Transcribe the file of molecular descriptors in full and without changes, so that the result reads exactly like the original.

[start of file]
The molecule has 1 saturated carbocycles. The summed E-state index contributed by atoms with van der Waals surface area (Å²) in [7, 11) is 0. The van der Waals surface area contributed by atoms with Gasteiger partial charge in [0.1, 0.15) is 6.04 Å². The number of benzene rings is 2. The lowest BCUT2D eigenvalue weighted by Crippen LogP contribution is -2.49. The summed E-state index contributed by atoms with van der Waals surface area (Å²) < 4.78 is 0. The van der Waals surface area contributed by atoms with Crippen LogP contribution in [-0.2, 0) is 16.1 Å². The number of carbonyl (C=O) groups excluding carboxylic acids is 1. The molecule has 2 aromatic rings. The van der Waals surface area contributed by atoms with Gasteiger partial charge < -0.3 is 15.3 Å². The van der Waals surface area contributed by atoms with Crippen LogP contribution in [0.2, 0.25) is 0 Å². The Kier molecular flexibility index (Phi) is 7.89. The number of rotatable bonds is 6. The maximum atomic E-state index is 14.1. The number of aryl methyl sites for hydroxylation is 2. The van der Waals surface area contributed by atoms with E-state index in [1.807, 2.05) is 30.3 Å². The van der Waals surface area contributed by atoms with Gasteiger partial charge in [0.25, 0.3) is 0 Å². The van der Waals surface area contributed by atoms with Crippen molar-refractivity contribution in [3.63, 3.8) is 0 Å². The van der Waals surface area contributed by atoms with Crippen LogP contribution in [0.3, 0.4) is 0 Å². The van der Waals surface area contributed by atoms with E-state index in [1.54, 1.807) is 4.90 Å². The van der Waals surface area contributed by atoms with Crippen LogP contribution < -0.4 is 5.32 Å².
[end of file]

The molecule has 1 saturated carbocycles. The summed E-state index contributed by atoms with van der Waals surface area (Å²) in [7, 11) is 0. The van der Waals surface area contributed by atoms with Gasteiger partial charge in [0.1, 0.15) is 6.04 Å². The number of benzene rings is 2. The lowest BCUT2D eigenvalue weighted by Crippen LogP contribution is -2.49. The summed E-state index contributed by atoms with van der Waals surface area (Å²) < 4.78 is 0. The van der Waals surface area contributed by atoms with Crippen LogP contribution in [-0.2, 0) is 16.1 Å². The number of carbonyl (C=O) groups excluding carboxylic acids is 1. The molecule has 2 aromatic rings. The van der Waals surface area contributed by atoms with Gasteiger partial charge < -0.3 is 15.3 Å². The van der Waals surface area contributed by atoms with Crippen LogP contribution in [0.2, 0.25) is 0 Å². The Kier molecular flexibility index (Phi) is 7.89. The number of rotatable bonds is 6. The maximum atomic E-state index is 14.1. The number of aryl methyl sites for hydroxylation is 2. The van der Waals surface area contributed by atoms with E-state index in [1.807, 2.05) is 30.3 Å². The van der Waals surface area contributed by atoms with Gasteiger partial charge in [0.25, 0.3) is 0 Å². The van der Waals surface area contributed by atoms with Crippen molar-refractivity contribution in [3.63, 3.8) is 0 Å². The van der Waals surface area contributed by atoms with Crippen LogP contribution in [0.3, 0.4) is 0 Å². The van der Waals surface area contributed by atoms with E-state index in [1.54, 1.807) is 4.90 Å². The van der Waals surface area contributed by atoms with Crippen LogP contribution < -0.4 is 5.32 Å².